"Leave your horses and squires, and follow me," says the magician.  He leads them deeper into the forest, which has begun to take on a barely perceptible glamour.  The trail forks, one leads into the forest, the other goes down towards the shore of a lake.  Merlin points down the forest path.  "There!  Protect me, knights!"  He strides down the lake path and steps onto a small barge.  Out of the forest charges a strange being. It is a man astride a horse, but both man and horse are the same slimy dark green color.  The man wields a sword in each hand -- as the knights gape, other arms grow out of the man's body, wielding swords and clubs.

Some of the knights gather themselves together [making Valorous checks] and attack.  Sir Owain is again reduced to 1hp at the first exchange.  Things are going badly for the knights.  It is making five attacks per round and beings to mow through our heroes.  [As always, I roll everything openly and announce target numbers, so the players know that the danger is real.]  I begin to worry about a TPK, but thankfully someone -- Sir Teryrnor, I believe? -- rolls a masterful stroke and puts the creature down.

Sir Lug binds everyone's wounds; then they follow Merlin's trail to see how fares the magus.  They see him out on the misty lake, standing on the barge.  He kneels.  A smooth, feminine arm rises from the water, holding a gleaming sword!  Merlin takes the sword, concealing it beneath his robes, and murmurs to the being in the water.  The arm disappears beneath the surface and the barge floats, of its own accord, back to the shore.

Merlin steps back onto dry land.  "Well done, knights.  Britain is in your debt.  Let us go now."  He leads them back through the wood to where their squires and horses await.  The knights turn to thank him, but he isn't there!  Perplexed, the knights return to the country manor and continue their garrison duty while the severely wounded rest and heal.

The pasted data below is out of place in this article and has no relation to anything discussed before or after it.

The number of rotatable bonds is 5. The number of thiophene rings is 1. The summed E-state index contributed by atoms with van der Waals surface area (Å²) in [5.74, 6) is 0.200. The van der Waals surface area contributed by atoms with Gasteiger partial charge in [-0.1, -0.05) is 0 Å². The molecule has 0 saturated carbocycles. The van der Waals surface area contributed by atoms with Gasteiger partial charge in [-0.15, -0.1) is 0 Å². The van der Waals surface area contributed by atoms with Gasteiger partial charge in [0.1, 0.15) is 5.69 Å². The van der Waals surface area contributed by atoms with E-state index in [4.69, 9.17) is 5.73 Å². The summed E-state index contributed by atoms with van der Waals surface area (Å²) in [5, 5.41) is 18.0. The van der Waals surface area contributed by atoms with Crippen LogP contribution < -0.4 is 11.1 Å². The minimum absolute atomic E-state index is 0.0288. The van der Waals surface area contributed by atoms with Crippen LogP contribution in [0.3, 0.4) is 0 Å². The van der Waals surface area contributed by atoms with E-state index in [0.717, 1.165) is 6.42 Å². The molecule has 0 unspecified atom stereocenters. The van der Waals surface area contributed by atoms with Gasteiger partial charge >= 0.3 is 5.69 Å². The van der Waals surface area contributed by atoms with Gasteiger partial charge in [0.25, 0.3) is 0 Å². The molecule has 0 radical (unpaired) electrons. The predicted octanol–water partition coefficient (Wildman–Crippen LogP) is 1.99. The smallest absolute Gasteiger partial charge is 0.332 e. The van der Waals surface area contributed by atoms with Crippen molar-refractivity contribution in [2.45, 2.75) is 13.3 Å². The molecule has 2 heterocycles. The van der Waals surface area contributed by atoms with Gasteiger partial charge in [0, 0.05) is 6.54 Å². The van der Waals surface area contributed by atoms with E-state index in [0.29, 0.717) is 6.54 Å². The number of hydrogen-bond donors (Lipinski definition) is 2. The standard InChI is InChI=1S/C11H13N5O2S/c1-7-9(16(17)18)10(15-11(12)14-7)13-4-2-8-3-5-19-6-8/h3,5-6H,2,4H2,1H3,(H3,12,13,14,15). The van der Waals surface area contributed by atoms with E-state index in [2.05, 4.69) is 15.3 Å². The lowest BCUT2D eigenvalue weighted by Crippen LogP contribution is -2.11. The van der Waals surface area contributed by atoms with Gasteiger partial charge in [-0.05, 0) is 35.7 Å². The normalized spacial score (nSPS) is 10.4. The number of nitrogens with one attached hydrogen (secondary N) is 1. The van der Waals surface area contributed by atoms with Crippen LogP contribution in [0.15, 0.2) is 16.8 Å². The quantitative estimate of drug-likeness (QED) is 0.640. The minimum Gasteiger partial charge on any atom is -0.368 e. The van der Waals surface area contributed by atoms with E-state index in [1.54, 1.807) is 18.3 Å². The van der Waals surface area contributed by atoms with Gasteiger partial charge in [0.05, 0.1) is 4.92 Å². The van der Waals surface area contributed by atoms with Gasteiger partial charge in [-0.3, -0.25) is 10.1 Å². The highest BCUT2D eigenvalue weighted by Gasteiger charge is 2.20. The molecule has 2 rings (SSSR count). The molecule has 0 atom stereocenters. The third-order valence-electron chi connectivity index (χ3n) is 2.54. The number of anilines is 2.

They return back to Sarum at the end of the summer, where the Earl is impressed but upbraids them slightly for waiting until the end of the year to tell him about such a portentous event.

During the winter phase, Sir Nidian and Sir Teryrnor have bad harvests. Teryrnor is able to sell a ring and keep himself in his accustomed maintenance, but Nidian lives as badly as his peasants.  He refuses to squeeze them, which is admirable but has consequences -- most of his best horses die or go lame, and his armor rusts.  Luckily the campaign specifies that this year the Earl will replace any steeds lost -- so Nidian lucked out.

Sir Lug squeezes his peasants twice, and now they are all hard of hearing whenever he is around.  Not insubordinate, technically.  Technically.

Sir Nidian, having witnessed the near-massacre of himself and his friends, becomes concerned about his legacy and decides to marry as quickly as possible.  He finds a merchant's daughter; somewhat beneath his station but hopefully fertile.  The rest of the knights are trying to maneuver at court and woo a nice nobleman's daughter or something.  They are not terribly successful.

At the end of 486, the standings are:

Sir Lug (1545 Glory)
Sir Owain (1507 Glory)
Sir Nidian (1454 Glory)
Sir Teryrnor (1333 Glory)
Sir Cyfan (1297 Glory)